Industries

Same language, different culture

Establishing a business relationship in the UK is like dating

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Print this page by Joan Tupponce

Before setting up an office for 24 Hour Co. in London, Colleen Jolly rushed out and bought 10 pairs of panty hose. She had read in a book on doing business in the United Kingdom that women should always wear panty hose with a skirt or dress.

“I wore the hose with pumps and a skirt,” she says. When she looked around, she made an important discovery. “Women were not wearing pantyhose.”

Jolly quickly discovered that you have to experience a culture before you are privy to all the “dos” and “don’ts.” “When I brought my business partner Dennis Fitzgerald to London everything — the transit system, food, money — was brand new to him,” she says. “It’s a different culture even though we share a language.”

Jolly decided to open an office in London after being a presenter at an Association for Proposal Management Professionals conference in the UK. “I saw there was nothing quite like our company over there,” she says. “I thought with the right partnering this could be a good market for us.” Her company specializes in proposal graphics and desktop publishing.

She learned that UK companies would rather deal with a London-based firm than one in the U.S. “There is a real buy-local vibe with the British,” she says. “They want to develop relationships. In the States I have customers I have never met because we work through e-mail.”

She likens establishing a business relationship in the UK to dating. “They want to meet you multiple times and go out to lunch and dinner,” she says. “They want to know you as a person before doing business with you.”

Currently, the company’s London office has a part-time salesperson and three freelancers. Jolly travels to London about every six weeks to meet with clients. “We work through our UK office for [jobs] in Australia and the Netherlands,” she says. “We have also started working with South Africa through our U.S. office.”

A week after Jolly launched the London office, the UK announced it was in a recession. Albeit slow at first, business, mostly corporate work as opposed to government contracts, is gaining momentum. Yet, the UK represented only a small portion, $35,000, of the company’s annual revenue in 2010 of $2.3 million.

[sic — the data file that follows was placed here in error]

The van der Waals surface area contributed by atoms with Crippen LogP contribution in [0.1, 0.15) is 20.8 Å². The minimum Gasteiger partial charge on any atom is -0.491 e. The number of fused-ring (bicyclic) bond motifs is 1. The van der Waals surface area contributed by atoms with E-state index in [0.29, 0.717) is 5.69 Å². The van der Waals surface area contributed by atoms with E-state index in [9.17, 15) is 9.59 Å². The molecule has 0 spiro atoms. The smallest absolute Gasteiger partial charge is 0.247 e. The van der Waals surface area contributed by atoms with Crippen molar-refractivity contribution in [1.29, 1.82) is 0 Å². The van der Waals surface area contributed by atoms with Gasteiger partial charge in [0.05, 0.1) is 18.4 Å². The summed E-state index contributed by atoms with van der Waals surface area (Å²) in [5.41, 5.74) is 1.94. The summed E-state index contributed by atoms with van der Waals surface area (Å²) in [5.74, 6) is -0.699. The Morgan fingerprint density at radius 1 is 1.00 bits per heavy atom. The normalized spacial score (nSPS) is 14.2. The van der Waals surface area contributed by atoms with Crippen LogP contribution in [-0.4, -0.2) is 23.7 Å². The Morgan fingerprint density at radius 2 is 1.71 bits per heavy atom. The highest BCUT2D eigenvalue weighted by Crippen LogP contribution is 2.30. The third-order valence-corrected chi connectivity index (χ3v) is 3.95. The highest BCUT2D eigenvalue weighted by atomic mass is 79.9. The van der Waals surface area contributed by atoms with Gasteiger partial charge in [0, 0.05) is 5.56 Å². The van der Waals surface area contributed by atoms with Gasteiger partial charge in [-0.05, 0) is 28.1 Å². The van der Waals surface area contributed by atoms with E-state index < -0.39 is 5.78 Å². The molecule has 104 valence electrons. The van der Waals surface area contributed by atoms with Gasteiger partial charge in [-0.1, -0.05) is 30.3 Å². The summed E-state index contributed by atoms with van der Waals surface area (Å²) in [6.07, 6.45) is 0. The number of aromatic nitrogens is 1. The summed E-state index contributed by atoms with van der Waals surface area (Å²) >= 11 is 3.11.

During her time in there, Jolly has made several observations. For example, while business suits are the norm for men, they “do wear colors they wouldn’t wear here like a bright pink shirt with a suit.” She also suggests never wearing shoes “you can’t walk 10 blocks in. If you’re meeting someone, and you’re going out to lunch, they expect you to walk and take transit.”

Women doing business in London also should be prepared for a “friendlier” business conversation between men and women. In a corporate setting, for instance, a man might offhandedly comment on a woman’s appearance. “There is more awareness of what you are wearing and the signals you might be sending off,” Jolly says.
She tries to stay off the beaten path when touring London. She likes to visit the small observatory in Greenwich. “I saw the Prime Meridian where time begins,” she says. She enjoys walking around the city, especially when local markets open. Two of her favorite areas are Brick Lane, an artsy community, and Borough Market, which offers everything from local produce to French pâtés made by local artisans. 


The city’s economy
London has a diversified economic mix and a busy port.  The capital of the United Kingdom has a bustling financial district that includes the London Stock Exchange as well as a thriving tourist industry. It is a transportation hub with two airports, a high-speed rail line and a busy roadway system. Companies headquartered in London include The British Broadcasting Corp. (BBC) with more than 22,000 staff members; the beleaguered BP, whose name has become synonymous with the oil spill in the Gulf of Mexico; The Capita Group Plc., a business process outsourcing company; and Invensys Plc, a global engineering and information technology company.

Where to stay
London’s hotel offerings are as varied as the areas of the city. The Landmark London, located in central London, is connected to the Marylebone railway and “tube” (subway) station. It is close to Piccadilly Circus and the theater district. The Langham in London’s West End is located near museums and restaurants and just minutes from the city’s commercial district. You’ll also find The Churchill in the West End near Soho, Hyde Park and Buckingham Palace.




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